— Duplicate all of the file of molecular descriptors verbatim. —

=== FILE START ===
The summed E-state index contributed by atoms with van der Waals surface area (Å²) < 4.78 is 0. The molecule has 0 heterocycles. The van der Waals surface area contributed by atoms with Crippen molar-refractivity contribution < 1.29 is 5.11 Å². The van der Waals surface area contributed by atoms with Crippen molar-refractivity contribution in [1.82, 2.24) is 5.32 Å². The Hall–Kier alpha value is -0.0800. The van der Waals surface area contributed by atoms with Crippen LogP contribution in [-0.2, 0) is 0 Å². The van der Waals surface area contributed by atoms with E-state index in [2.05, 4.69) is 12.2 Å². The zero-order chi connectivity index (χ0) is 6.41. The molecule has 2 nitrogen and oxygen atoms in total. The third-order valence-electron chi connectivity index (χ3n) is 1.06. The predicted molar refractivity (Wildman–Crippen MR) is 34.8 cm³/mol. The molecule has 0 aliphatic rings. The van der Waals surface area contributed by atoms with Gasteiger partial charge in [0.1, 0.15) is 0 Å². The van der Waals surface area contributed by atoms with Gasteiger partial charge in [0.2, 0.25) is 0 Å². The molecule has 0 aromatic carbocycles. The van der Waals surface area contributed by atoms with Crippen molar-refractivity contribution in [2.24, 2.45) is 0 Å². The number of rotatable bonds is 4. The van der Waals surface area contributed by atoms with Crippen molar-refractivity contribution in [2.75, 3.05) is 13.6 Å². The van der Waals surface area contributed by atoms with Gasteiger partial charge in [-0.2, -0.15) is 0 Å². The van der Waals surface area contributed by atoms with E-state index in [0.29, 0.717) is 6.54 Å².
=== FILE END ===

The summed E-state index contributed by atoms with van der Waals surface area (Å²) < 4.78 is 0. The molecule has 0 heterocycles. The van der Waals surface area contributed by atoms with Crippen molar-refractivity contribution < 1.29 is 5.11 Å². The van der Waals surface area contributed by atoms with Crippen molar-refractivity contribution in [1.82, 2.24) is 5.32 Å². The Hall–Kier alpha value is -0.0800. The van der Waals surface area contributed by atoms with Crippen LogP contribution in [-0.2, 0) is 0 Å². The van der Waals surface area contributed by atoms with E-state index in [2.05, 4.69) is 12.2 Å². The zero-order chi connectivity index (χ0) is 6.41. The molecule has 2 nitrogen and oxygen atoms in total. The third-order valence-electron chi connectivity index (χ3n) is 1.06. The predicted molar refractivity (Wildman–Crippen MR) is 34.8 cm³/mol. The molecule has 0 aliphatic rings. The van der Waals surface area contributed by atoms with Gasteiger partial charge in [0.1, 0.15) is 0 Å². The van der Waals surface area contributed by atoms with Gasteiger partial charge in [0.2, 0.25) is 0 Å². The molecule has 0 aromatic carbocycles. The van der Waals surface area contributed by atoms with Crippen molar-refractivity contribution in [2.24, 2.45) is 0 Å². The number of rotatable bonds is 4. The van der Waals surface area contributed by atoms with Crippen molar-refractivity contribution in [2.75, 3.05) is 13.6 Å². The van der Waals surface area contributed by atoms with Gasteiger partial charge in [-0.2, -0.15) is 0 Å². The van der Waals surface area contributed by atoms with E-state index in [0.29, 0.717) is 6.54 Å².